By Rusty Bradshaw
Recreation Centers of Sun City’s transfer and preservation and improvement fees will get some protection if a bill working through the Arizona Legislature is passed into law.
District 21 Sen. Debbie Lesko (R-Peoria) sponsored Senate Bill 1175 designed to clarify associations’ rights to levy such fees on their members. The bill was sent to the caucuses of the Democratic and Republican parties Feb. 7 after a second Senate reading and passing out of the Commerce and Rules committees.
“It is a technical bill that makes it even more clear that fees, like the PIF that the RCSC is and always has been able to collect, are legal,” Ms. Lesko stated in an email. “Apparently someone questioned it.”
SB 1175 amends ARS 33-442, governing the prohibition and restrictions of transfer fees, by adding a definition of an association. The proposed language is “Nonprofit organization that qualified under Section 501(c)(3) or Section 501(c)(4) of the United States Internal Revenue code.” The existing law this bill would amend states nonprofit mandatory membership associations are composed the owners of homes, condominiums, cooperatives, manufactured homes or any other interest in real property.
Recreation centers organizations in both Sun City and Sun City West charge new home buyers both a transfer fee and a property preservation fee — the preservation and improvement fee in Sun City and the APF in Sun City West. These chanrges are also assessed on any other property transfer.
“The legislation was requested by the Recreation Centers of Sun City (officials),” Ms. Lesko stated. “It does not change anything about fees or transfer fees.”
RCSC was sued by a group of 39 residents claiming, among other things, RCSC’s fees are unequal and inconsistent, according to court documents. The plaintiffs claim the PIF is charged arbitrarily and randomly. There is also a clause that allows for PIF fees to be waived under certain circumstances. RCSC officials 13 years ago changed the assessments from a per person to a per property basis, according to Jan Ek, RCSC general manager. She stated in an email the lawsuit plaintiffs want to undo that decision.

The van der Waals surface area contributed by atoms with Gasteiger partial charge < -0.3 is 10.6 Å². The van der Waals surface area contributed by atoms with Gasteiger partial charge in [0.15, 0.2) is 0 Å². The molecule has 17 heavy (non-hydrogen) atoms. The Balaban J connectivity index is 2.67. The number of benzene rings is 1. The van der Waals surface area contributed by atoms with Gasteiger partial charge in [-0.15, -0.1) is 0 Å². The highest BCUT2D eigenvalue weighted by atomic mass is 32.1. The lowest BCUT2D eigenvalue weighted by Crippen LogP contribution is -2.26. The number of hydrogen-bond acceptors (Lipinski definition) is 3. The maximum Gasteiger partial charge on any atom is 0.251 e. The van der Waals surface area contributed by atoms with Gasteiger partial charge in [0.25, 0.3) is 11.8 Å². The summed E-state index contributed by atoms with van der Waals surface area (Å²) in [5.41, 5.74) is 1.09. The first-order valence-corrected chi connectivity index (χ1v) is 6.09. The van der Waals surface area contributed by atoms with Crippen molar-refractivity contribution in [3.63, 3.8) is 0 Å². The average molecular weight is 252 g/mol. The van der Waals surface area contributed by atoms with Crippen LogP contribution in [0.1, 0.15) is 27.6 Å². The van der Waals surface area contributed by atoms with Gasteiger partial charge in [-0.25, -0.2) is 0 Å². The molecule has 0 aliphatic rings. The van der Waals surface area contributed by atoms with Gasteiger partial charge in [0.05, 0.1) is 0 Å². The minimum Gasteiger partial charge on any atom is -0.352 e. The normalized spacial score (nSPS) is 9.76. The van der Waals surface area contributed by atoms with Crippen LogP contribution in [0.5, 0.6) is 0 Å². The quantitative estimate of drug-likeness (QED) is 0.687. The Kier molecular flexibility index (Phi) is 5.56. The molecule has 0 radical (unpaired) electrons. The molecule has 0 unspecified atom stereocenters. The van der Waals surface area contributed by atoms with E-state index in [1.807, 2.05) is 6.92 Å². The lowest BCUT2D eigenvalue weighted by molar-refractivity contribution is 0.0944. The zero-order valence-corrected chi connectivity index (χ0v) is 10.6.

“Switching back would cause a significant revenue shortfall that could only be made up through an annual assessment increase for everyone,” Ms. Ek stated.
She also contends lawsuit plaintiffs want Sun City classified as a planned community. However, Ms. Ek said ARS 33-1802(4) defines a planned community as one that does not include condominiums. The Sun City Condominium Association provides assistance to 386 condo associations in the community.
RCSC’s PIF is $3,500, as is the APF for RCSCW. The RCSC transfer fee is $300 while it is $250 for RCSCW. The Sun City West corporation also charges a disclosure fee of $125.
“The APF has been challenged once in the 13 years Mike Whiting (RCSCW general manager) has been here,” Katy O’Grady, RCSCW operations services officer, stated in an email. “To our knowledge, there haven’t been challenges to the transfer or disclosure fees.”
The preservation fees in both communities funds major structural renovations and improvements.
“Without it, this expense would have to be wrapped into a substantially increased annual assessment,” Ms. Ek explained. “Terminating the PIF would not terminate the expense, just this mechanism for funding it.”
Transfer fees are to cover the organization’s time and expense associated with processing a change in ownership, Ms. Ek explained.
Citing pending litigation as the reason, the RCSC board last month postponed two major PIF-funding projects for 2017, and all other planned PIF projects in the future. This year’s projects included a $6.7 million renovation of the Willowbrook/Willowcreek golf courses and a $1.6 million replacement of the South Golf Course pro shop. A $1.6 million project to construct a Willowcreek/Willowbrook and Skilled Trades Department maintenance building was funded and started in late 2016 and was not included in the postponement.
RCSC officials use the PIF to fund major projects to avoid creating debt to fund them. However, the lawsuit plantiffs claim RCSC officials violate their own governing documents by approving projects with a cost higher than $750,000 without a required vote of the members. RCSC officials contend the documents claim a vote is only necessary of the project creates indebtedness more than $750,000, while plaintiffs claim the wording also includes not creating indebtedness or liabilities higher than $750,000.